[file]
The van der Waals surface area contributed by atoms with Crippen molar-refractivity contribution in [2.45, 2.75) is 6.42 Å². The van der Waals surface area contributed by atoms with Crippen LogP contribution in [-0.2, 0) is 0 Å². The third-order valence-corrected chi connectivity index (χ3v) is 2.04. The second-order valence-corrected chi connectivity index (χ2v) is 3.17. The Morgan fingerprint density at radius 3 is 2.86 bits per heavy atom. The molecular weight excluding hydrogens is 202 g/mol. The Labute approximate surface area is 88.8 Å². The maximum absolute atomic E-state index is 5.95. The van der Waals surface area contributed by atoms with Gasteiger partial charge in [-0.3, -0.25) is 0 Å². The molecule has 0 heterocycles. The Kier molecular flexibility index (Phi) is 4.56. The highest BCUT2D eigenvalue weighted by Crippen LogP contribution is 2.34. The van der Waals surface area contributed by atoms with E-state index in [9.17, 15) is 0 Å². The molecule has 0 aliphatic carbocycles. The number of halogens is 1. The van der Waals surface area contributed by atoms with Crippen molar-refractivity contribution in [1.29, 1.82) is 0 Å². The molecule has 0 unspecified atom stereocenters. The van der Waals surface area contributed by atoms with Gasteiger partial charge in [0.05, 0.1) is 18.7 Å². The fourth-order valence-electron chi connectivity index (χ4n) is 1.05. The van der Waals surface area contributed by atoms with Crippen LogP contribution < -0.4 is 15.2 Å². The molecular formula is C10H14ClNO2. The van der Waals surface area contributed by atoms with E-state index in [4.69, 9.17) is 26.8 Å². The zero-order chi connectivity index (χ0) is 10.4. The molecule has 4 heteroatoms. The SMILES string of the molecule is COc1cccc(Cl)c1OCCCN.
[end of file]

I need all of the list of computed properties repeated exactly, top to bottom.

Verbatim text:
The van der Waals surface area contributed by atoms with Crippen molar-refractivity contribution in [2.45, 2.75) is 6.42 Å². The van der Waals surface area contributed by atoms with Crippen LogP contribution in [-0.2, 0) is 0 Å². The third-order valence-corrected chi connectivity index (χ3v) is 2.04. The second-order valence-corrected chi connectivity index (χ2v) is 3.17. The Morgan fingerprint density at radius 3 is 2.86 bits per heavy atom. The molecular weight excluding hydrogens is 202 g/mol. The Labute approximate surface area is 88.8 Å². The maximum absolute atomic E-state index is 5.95. The van der Waals surface area contributed by atoms with Gasteiger partial charge in [-0.3, -0.25) is 0 Å². The molecule has 0 heterocycles. The Kier molecular flexibility index (Phi) is 4.56. The highest BCUT2D eigenvalue weighted by Crippen LogP contribution is 2.34. The van der Waals surface area contributed by atoms with E-state index in [9.17, 15) is 0 Å². The molecule has 0 aliphatic carbocycles. The number of halogens is 1. The van der Waals surface area contributed by atoms with Crippen molar-refractivity contribution in [1.29, 1.82) is 0 Å². The molecule has 0 unspecified atom stereocenters. The van der Waals surface area contributed by atoms with Gasteiger partial charge in [0.05, 0.1) is 18.7 Å². The fourth-order valence-electron chi connectivity index (χ4n) is 1.05. The van der Waals surface area contributed by atoms with Crippen LogP contribution < -0.4 is 15.2 Å². The molecular formula is C10H14ClNO2. The van der Waals surface area contributed by atoms with E-state index in [4.69, 9.17) is 26.8 Å². The zero-order chi connectivity index (χ0) is 10.4. The molecule has 4 heteroatoms. The SMILES string of the molecule is COc1cccc(Cl)c1OCCCN.